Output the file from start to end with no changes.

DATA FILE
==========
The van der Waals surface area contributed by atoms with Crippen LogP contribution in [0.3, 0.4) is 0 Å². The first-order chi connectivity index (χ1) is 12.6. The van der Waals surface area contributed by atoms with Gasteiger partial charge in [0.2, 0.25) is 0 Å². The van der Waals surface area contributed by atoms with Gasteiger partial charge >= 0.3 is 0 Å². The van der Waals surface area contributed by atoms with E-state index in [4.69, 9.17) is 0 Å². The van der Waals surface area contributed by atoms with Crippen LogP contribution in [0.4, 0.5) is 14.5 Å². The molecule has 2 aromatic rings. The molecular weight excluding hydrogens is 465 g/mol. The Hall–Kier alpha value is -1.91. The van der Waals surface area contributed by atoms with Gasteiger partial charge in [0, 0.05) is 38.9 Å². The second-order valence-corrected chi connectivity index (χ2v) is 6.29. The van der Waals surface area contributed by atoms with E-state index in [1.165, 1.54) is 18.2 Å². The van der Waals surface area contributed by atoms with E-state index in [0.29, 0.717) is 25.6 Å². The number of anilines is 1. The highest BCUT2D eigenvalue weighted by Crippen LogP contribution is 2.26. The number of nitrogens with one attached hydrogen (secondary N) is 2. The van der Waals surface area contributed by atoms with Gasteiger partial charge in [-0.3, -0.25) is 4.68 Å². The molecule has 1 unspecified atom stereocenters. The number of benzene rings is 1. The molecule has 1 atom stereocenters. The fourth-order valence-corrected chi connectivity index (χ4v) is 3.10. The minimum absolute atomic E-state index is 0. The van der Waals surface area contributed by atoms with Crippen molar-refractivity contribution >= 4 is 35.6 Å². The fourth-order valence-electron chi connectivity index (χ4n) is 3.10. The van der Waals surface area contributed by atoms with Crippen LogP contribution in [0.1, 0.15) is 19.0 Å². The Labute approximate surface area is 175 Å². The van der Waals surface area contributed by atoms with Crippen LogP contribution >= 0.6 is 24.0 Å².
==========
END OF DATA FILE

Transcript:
The van der Waals surface area contributed by atoms with Crippen LogP contribution in [0.3, 0.4) is 0 Å². The first-order chi connectivity index (χ1) is 12.6. The van der Waals surface area contributed by atoms with Gasteiger partial charge in [0.2, 0.25) is 0 Å². The van der Waals surface area contributed by atoms with Gasteiger partial charge >= 0.3 is 0 Å². The van der Waals surface area contributed by atoms with E-state index in [4.69, 9.17) is 0 Å². The van der Waals surface area contributed by atoms with Crippen LogP contribution in [0.4, 0.5) is 14.5 Å². The molecule has 2 aromatic rings. The molecular weight excluding hydrogens is 465 g/mol. The Hall–Kier alpha value is -1.91. The van der Waals surface area contributed by atoms with Gasteiger partial charge in [0, 0.05) is 38.9 Å². The second-order valence-corrected chi connectivity index (χ2v) is 6.29. The van der Waals surface area contributed by atoms with E-state index in [1.165, 1.54) is 18.2 Å². The van der Waals surface area contributed by atoms with E-state index in [0.29, 0.717) is 25.6 Å². The number of anilines is 1. The highest BCUT2D eigenvalue weighted by Crippen LogP contribution is 2.26. The number of nitrogens with one attached hydrogen (secondary N) is 2. The van der Waals surface area contributed by atoms with Gasteiger partial charge in [-0.3, -0.25) is 4.68 Å². The molecule has 1 unspecified atom stereocenters. The number of benzene rings is 1. The molecule has 1 atom stereocenters. The fourth-order valence-corrected chi connectivity index (χ4v) is 3.10. The minimum absolute atomic E-state index is 0. The van der Waals surface area contributed by atoms with Crippen molar-refractivity contribution >= 4 is 35.6 Å². The fourth-order valence-electron chi connectivity index (χ4n) is 3.10. The van der Waals surface area contributed by atoms with Crippen LogP contribution in [0.1, 0.15) is 19.0 Å². The Labute approximate surface area is 175 Å². The van der Waals surface area contributed by atoms with Crippen LogP contribution >= 0.6 is 24.0 Å².